Trump: Schools that teach 1619 Project ‘will not be funded'

Students seen in a high school classroom.
Students seen in a high school classroom. | Reuters/Stephane Mahe

President Donald Trump has threatened to withhold federal funding for schools that include The New York Times Magazine’s controversial “1619 Project” as part of their history curriculum.

The president responded on Sunday to a tweet asserting that California “has implemented the 1619 project into the public schools.” The “Department of Education is looking at this,” he tweeted. “If so, they will not be funded!”

The 1619 Project was unveiled last year to coincide with the 400th anniversary of the arrival of the first African slaves on American soil. The thesis of the 1619 Project points to the year 1619 as the founding date of the United States of America, as opposed to 1776, when the U.S. officially declared its independence from Great Britain.

The 1619 Project attempts to reframe American history by focusing on the impact that the institution of slavery has had over the years. Nikole Hannah-Jones, the principal author of the project, won the 2020 Pulitzer Prize for Commentary as a result of her work on the historical framework.

The Pulitzer Center serves as the education partner for the 1619 Project, working to distribute lesson plans based on the commentary of Hannah-Jones and her co-authors to schools across the country. According to the Pulitzer Center, the 1619 Project has reached “4,500 classrooms since August 2019” and “tens of thousands of students in all 50 states.”

School districts in Buffalo, New York; Chicago; Washington, D.C.; Wilmington, Delaware; and Winston-Salem, North Carolina have “adopted the project at broad scale.”

Trump is not the only politician to express outrage over the inclusion of the 1619 Project in many public schools. Sen. Tom Cotton, R-Ark., introduced a bill this summer that would “prohibit Federal funds from being made available to teach the 1619 Project curriculum in elementary schools and secondary schools.”

The Saving American History Act of 2020 describes the 1619 Project as “a racially divisive and revisionist account of history that threatens the integrity of the Union by denying the true principles on which it was founded.” Trump’s tweet came as Cotton’s bill has failed to gain any traction more than a month after its introduction.

The president did not offer any specifics on how he would withhold funds from public schools that incorporate the 1619 Project into their curriculum.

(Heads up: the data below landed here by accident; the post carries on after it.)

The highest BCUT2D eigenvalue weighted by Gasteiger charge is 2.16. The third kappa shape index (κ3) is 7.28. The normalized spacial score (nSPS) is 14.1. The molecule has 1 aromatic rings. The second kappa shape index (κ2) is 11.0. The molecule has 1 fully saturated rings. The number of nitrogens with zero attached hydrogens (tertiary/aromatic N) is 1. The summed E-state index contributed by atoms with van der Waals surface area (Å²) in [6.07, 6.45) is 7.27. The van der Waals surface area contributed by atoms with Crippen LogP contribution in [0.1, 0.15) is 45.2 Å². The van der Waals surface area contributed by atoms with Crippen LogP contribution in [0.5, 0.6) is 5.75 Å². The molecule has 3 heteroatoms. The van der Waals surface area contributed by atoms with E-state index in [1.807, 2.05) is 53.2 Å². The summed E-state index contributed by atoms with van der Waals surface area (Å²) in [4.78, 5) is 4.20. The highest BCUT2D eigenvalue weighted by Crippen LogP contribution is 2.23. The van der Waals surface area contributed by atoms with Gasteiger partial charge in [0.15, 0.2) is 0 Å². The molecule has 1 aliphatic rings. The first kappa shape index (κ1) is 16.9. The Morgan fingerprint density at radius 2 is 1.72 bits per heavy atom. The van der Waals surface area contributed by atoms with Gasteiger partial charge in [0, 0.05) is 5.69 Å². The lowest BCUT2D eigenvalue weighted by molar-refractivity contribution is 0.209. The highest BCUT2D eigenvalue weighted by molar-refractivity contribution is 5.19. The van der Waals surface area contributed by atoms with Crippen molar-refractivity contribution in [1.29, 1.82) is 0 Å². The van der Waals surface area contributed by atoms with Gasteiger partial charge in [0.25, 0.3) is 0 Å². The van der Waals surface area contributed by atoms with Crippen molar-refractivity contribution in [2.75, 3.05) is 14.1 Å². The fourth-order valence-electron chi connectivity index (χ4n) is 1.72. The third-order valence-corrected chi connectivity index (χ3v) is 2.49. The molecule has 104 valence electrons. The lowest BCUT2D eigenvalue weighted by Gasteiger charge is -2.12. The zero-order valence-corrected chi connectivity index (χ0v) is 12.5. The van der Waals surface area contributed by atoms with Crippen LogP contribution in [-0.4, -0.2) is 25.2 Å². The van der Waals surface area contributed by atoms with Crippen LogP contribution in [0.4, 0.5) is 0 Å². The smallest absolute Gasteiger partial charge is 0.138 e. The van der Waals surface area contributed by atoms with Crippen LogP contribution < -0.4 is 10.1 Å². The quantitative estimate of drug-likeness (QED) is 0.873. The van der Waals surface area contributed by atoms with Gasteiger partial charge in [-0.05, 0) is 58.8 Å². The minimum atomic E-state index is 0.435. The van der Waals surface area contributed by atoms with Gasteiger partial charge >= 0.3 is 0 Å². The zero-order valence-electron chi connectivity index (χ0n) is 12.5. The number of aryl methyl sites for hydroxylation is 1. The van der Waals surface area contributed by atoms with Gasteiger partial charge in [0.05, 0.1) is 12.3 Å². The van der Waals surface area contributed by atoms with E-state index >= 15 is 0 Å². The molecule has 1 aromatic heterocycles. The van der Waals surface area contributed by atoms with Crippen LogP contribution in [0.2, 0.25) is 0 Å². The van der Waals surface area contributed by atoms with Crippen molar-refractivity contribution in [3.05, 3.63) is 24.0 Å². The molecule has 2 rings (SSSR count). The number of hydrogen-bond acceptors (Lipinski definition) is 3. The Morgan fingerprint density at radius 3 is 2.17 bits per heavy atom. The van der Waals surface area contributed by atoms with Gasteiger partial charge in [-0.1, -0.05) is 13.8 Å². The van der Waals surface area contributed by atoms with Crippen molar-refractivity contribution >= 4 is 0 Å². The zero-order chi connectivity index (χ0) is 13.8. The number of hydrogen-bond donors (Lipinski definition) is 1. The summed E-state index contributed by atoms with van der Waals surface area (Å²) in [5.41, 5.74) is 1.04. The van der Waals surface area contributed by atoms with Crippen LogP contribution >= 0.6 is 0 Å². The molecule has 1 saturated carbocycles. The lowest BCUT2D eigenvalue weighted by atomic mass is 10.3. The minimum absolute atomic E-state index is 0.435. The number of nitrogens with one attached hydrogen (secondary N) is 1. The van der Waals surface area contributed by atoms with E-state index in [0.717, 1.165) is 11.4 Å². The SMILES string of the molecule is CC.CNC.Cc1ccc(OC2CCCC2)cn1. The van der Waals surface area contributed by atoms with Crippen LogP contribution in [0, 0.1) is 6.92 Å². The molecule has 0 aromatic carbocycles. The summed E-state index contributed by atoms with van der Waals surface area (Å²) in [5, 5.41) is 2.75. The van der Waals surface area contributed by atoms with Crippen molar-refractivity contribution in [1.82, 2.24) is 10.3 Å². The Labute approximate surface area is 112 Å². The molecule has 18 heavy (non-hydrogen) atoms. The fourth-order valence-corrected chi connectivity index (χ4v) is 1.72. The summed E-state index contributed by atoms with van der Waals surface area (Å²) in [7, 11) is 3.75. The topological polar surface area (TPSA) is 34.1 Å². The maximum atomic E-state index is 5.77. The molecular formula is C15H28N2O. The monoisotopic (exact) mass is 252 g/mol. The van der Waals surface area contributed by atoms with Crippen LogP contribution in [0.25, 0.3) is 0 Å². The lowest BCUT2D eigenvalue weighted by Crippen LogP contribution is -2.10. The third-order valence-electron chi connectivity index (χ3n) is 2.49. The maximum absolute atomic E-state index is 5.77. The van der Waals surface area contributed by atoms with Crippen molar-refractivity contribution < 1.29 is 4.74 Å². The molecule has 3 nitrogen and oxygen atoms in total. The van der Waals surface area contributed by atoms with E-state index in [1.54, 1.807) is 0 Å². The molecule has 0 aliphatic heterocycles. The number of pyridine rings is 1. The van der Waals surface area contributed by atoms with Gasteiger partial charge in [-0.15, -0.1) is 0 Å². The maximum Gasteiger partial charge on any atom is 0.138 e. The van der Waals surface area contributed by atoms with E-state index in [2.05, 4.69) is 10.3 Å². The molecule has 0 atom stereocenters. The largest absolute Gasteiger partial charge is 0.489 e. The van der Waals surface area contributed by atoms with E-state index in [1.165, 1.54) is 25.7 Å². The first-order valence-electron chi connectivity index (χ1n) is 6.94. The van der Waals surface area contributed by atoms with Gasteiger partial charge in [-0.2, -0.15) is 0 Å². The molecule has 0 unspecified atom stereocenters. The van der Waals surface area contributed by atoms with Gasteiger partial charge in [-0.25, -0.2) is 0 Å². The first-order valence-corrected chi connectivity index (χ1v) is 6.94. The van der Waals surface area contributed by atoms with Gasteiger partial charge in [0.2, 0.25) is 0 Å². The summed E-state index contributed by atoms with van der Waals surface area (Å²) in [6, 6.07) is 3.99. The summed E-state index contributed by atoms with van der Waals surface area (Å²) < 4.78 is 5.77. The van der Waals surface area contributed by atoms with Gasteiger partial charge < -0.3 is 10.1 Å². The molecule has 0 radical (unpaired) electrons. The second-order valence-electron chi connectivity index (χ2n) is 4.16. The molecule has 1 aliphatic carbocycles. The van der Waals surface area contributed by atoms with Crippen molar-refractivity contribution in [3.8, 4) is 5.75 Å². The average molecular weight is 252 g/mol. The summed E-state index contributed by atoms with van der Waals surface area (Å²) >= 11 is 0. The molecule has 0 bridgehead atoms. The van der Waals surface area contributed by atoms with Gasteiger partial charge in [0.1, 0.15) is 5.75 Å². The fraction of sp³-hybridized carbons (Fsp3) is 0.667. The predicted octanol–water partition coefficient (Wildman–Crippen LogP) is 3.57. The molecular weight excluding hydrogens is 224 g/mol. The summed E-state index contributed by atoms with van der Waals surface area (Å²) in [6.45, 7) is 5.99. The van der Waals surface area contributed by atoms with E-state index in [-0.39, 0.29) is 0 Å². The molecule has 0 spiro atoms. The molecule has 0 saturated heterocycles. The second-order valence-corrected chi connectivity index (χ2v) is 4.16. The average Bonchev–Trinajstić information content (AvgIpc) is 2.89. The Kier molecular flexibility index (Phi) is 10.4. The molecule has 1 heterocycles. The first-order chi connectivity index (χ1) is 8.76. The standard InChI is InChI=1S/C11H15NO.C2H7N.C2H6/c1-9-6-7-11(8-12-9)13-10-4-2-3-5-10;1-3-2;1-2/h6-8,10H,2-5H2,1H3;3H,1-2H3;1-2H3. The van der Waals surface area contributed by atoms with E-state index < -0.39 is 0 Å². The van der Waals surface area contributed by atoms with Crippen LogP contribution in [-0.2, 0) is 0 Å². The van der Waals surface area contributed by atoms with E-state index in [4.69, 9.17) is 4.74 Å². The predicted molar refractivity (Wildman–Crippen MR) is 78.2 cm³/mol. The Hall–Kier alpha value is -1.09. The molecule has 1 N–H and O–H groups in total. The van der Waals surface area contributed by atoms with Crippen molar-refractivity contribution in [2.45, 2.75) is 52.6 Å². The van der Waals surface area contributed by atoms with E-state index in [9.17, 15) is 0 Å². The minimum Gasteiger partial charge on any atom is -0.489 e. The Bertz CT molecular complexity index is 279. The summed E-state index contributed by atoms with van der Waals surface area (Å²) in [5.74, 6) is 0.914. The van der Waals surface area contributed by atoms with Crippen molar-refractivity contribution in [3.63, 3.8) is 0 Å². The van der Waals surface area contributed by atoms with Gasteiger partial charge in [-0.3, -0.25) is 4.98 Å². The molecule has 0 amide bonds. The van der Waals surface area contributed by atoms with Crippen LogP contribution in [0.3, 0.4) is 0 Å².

Cotton’s bill instructed the Secretaries of Education and Health and Human Services to “determine the cost associated with teaching the 1619 Project” and withhold funds equivalent to that amount from schools that include the historical framework in their curriculum. The legislation forbids the secretaries from reducing federal funds for the free and reduced school lunch programs and programs for students with disabilities.

The president had previously expressed concern about the American education system during his July 4 speech at Mount Rushmore. “Our children are taught in school to hate their own country,” he said.

“This left-wing cultural revolution is designed to overthrow the American revolution,” he added. “Our nation is witnessing a merciless campaign to wipe out our history, defame our heroes, erase our values and indoctrinate our children.”

While the 1619 Project has received condemnation from Republican politicians, Democratic politicians have given the historical framework more favorable reviews. Sen. Kamala Harris, D-Calif., the Democrats’ 2020 vice presidential nominee, praised the 1619 Project as a “powerful and necessary reckoning of our history.” “We cannot understand and address the problems of today without speaking the truth about how we got here,” she argued.

The 1619 Project has also received support from the establishment media, as well as select Christian media outlets. The National Catholic Reporter urged readers to “demand that your school—public, private, Catholic or other religious institution, charter or home—include the curriculum as a required course of study.”

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